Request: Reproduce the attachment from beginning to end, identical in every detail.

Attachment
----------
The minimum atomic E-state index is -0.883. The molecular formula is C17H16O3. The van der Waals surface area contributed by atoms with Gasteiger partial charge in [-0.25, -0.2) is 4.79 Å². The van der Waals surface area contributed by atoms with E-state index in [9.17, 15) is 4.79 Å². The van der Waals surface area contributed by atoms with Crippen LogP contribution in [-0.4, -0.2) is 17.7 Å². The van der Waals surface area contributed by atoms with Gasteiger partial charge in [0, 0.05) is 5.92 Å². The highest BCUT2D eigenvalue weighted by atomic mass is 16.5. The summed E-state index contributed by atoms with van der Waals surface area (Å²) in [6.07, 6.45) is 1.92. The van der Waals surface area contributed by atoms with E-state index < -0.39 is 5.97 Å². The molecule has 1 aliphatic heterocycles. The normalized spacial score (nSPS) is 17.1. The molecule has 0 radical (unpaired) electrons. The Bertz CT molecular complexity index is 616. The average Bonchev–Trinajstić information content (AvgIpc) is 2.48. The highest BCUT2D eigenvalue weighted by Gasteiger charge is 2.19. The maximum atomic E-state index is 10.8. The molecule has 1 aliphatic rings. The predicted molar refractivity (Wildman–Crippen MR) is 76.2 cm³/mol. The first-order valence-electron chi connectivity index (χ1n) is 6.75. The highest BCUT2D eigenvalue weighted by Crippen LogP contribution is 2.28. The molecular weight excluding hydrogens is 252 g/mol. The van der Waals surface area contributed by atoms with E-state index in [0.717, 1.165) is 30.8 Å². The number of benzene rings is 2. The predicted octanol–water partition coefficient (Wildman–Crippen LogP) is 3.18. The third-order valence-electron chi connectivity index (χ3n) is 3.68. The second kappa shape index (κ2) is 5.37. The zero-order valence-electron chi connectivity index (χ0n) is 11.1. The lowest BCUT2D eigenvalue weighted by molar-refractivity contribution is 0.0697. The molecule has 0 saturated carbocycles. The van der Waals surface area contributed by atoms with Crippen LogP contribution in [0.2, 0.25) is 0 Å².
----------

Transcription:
The minimum atomic E-state index is -0.883. The molecular formula is C17H16O3. The van der Waals surface area contributed by atoms with Gasteiger partial charge in [-0.25, -0.2) is 4.79 Å². The van der Waals surface area contributed by atoms with E-state index in [9.17, 15) is 4.79 Å². The van der Waals surface area contributed by atoms with Crippen LogP contribution in [-0.4, -0.2) is 17.7 Å². The van der Waals surface area contributed by atoms with Gasteiger partial charge in [0, 0.05) is 5.92 Å². The highest BCUT2D eigenvalue weighted by atomic mass is 16.5. The summed E-state index contributed by atoms with van der Waals surface area (Å²) in [6.07, 6.45) is 1.92. The van der Waals surface area contributed by atoms with E-state index < -0.39 is 5.97 Å². The molecule has 1 aliphatic heterocycles. The normalized spacial score (nSPS) is 17.1. The molecule has 0 radical (unpaired) electrons. The Bertz CT molecular complexity index is 616. The average Bonchev–Trinajstić information content (AvgIpc) is 2.48. The highest BCUT2D eigenvalue weighted by Gasteiger charge is 2.19. The maximum atomic E-state index is 10.8. The molecule has 1 aliphatic rings. The predicted molar refractivity (Wildman–Crippen MR) is 76.2 cm³/mol. The first-order valence-electron chi connectivity index (χ1n) is 6.75. The highest BCUT2D eigenvalue weighted by Crippen LogP contribution is 2.28. The molecular weight excluding hydrogens is 252 g/mol. The van der Waals surface area contributed by atoms with E-state index in [0.717, 1.165) is 30.8 Å². The number of benzene rings is 2. The predicted octanol–water partition coefficient (Wildman–Crippen LogP) is 3.18. The third-order valence-electron chi connectivity index (χ3n) is 3.68. The second kappa shape index (κ2) is 5.37. The zero-order valence-electron chi connectivity index (χ0n) is 11.1. The lowest BCUT2D eigenvalue weighted by molar-refractivity contribution is 0.0697. The molecule has 0 saturated carbocycles. The van der Waals surface area contributed by atoms with Crippen LogP contribution in [0.2, 0.25) is 0 Å².